What will the impact be if TPS for Honduras is not extended?

Ending TPS for Hondurans living in the U.S. and forcing them to return to Honduras would put 60,000 people at tremendous risk of food and housing insecurity, risk of disease without access to medical care,[26] and risk of violence from escalating gang violence in the country.[27] The United Nations estimates that at least 174,000 people have fled gang violence in Honduras since 2010.[28] A 2016 United Nations report said, “Everyone [in the capital of Honduras] has a story about a family whose home has been burned down or a son recruited by the gangs.”[29]

The remittances that Honduran TPS holders in the U.S. send home to family and friends in Honduras are crucial to Honduras’ economy and people.[30] In 2015, remittances to Honduras from the U.S. exceeded $3.7 billion, approximately 17.4 percent of Honduras’ GDP according to the World Bank.[31]

Due to food and housing insecurity, disease, and horrific gang violence in Honduras, Honduran parents (if forced to return to Honduras) would face the excruciating decision of whether or not to bring their U.S. citizen children with them. In all likelihood, many parents would choose not to put their children in harm’s way, ripping families apart and scarring a generation of Honduran Americans.

 

Why is TPS for Honduras in line with our shared values?

The U.S. has a long history of providing relief to victims of catastrophic events, war, violence, and natural disasters. TPS reflects our country’s values by protecting people from unsafe conditions outside of their control.

Americans hold themselves to high standards when it comes to the humane treatment of people. U.S. immigration law, including TPS, reflects respect for the lives of people who, without protection, would be returned to hazardous, if not deadly, circumstances.

Our faith and values demand that the U.S. extend TPS to protect the lives and dignity of Honduran TPS recipients. Continued TPS for Honduras satisfies our moral and international obligations until greater progress is made to ensure innocent people are not returned to dangerous conditions.

TPS embodies core tenets of Catholic social teaching on immigration. People have the right to migrate to sustain their lives and the lives of their families and a country must regulate its borders with justice and mercy.[32]

 

[1] Extension of the Designation of Honduras for Temporary Protected Status, 81 Fed. Reg. 94 (May 16, 2016)

[2] INA § 244

[3] Id.

[4] Id.

[5] Id.

[6] Designation of Honduras under Temporary Protected Status, 64 Fed. Reg. 2 (Jan. 5, 1999)

[7]
Rebuilding Honduras After Hurricane Mitch, PBS Newshour, (March 4, 1999), available at http://www.pbs.org/newshour/bb/latin_america-jan-june99-honduras_3-4/

[8] Extension of the Designation of Honduras for Temporary Protected Status, 81 Fed. Reg. 94 (May 16, 2016)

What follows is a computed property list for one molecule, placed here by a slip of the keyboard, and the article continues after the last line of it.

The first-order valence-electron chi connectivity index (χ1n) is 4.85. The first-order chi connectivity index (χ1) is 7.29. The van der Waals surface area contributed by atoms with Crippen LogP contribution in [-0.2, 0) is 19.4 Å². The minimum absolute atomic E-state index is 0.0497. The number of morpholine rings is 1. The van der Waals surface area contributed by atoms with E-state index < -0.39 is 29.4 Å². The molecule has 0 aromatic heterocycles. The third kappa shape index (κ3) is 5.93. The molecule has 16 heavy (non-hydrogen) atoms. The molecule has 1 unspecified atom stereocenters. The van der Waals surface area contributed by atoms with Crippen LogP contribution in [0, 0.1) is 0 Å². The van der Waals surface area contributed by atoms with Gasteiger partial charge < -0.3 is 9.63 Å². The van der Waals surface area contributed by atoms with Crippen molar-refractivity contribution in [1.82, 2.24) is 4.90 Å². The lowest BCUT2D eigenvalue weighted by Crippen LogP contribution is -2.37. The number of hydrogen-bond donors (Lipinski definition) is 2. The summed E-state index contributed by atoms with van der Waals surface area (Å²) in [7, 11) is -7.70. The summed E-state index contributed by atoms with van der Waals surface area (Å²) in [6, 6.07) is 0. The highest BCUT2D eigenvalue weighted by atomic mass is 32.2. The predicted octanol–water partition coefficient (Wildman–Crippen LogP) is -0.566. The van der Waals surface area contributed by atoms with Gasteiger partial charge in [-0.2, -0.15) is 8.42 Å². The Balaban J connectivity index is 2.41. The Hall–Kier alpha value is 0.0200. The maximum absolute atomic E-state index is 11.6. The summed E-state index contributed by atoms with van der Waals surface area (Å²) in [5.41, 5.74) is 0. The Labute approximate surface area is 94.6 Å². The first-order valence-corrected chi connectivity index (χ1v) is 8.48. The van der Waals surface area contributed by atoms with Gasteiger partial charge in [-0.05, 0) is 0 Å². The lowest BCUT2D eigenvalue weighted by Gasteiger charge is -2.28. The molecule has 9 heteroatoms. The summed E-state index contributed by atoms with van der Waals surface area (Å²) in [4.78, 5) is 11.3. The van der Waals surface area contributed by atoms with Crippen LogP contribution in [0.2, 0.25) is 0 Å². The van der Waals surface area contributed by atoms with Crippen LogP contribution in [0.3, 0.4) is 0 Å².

[9]
Rebuilding Honduras After Hurricane Mitch, PBS Newshour, (March 4, 1999), available at http://www.pbs.org/newshour/bb/latin_america-jan-june99-honduras_3-4/

[10] Extension of the Designation of Honduras for Temporary Protected Status, 81 Fed. Reg. 94 (May 16, 2016)

[11]
Rebuilding Honduras After Hurricane Mitch, PBS Newshour, (March 4, 1999), available at http://www.pbs.org/newshour/bb/latin_america-jan-june99-honduras_3-4

[12] Extension of the Designation of Honduras for Temporary Protected Status, 81 Fed. Reg. 94 (May 16, 2016)

[13] Extension of the Designation of Honduras for Temporary Protected Status, 81 Fed. Reg. 94 (May 16, 2016)

[14] Id.

[15] Id.

[16] Id.

[17] Id.

[18] Id.

[19]
Press Availability at Conference on Prosperity and Security in Central America, (June 15. 2017), available at https://www.state.gov/secretary/remarks/2017/06/271960.htm

[20]
Robert Warren and Donald Kerwin, A Statistical and Demographic Profile of the US Temporary Protected Status Populations from El Salvador, Honduras, and Haiti, Journal on Migration and Human Security, Vol. 5 No. 3 (2017), available at http://cmsny.org/publications/jmhs-tps-elsalvador-honduras-haiti/

[21]
Amanda Baran, Jose Magana-Salgado and Tom K. Wong, Economic Contributions by Salvadoran, Honduran, and Haitian TPS Holders, Immigrant Legal Resource Center (April 2017), available at https://www.ilrc.org/report-tps-economic-cost

[22] Id.

[23] Id.

[24]
Robert Warren and Donald Kerwin, A Statistical and Demographic Profile of the US Temporary Protected Status Populations from El Salvador, Honduras, and Haiti, Journal on Migration and Human Security, Vol. 5 No. 3 (2017), available at http://cmsny.org/publications/jmhs-tps-elsalvador-honduras-haiti/

[25]
Amanda Baran, Jose Magana-Salgado and Tom K. Wong, Economic Contributions by Salvadoran, Honduran, and Haitian TPS Holders, Immigrant Legal Resource Center (April 2017), available at https://www.ilrc.org/report-tps-economic-cost

[26] Extension of the Designation of Honduras for Temporary Protected Status, 81 Fed. Reg. 94 (May 16, 2016)

[27]
Zach Dyer, Gang threat drives growing displacement inside Honduras, UN High Commissioner for Refugees, (Sept. 5, 2016) available at http://www.unhcr.org/en-us/news/stories/2016/9/57c8392e4/gang-threat-dri...

[28] Id.

[29] Id.

[30]
Manuel Orozco, Laura Porras and Julia Yansura, The Continued Growth of Family Remittances to Latin America and the Caribbean in 2015, Inter-American Dialogue, (Feb. 2016), available at http://www.thedialogue.org/wp-content/uploads/2016/02/2015-Remittances-t...

[31] Id.

[32]
Catholic Social Teaching on Immigration, available at http://www.usccb.org/issues-and-action/human-life-and-dignity/immigration/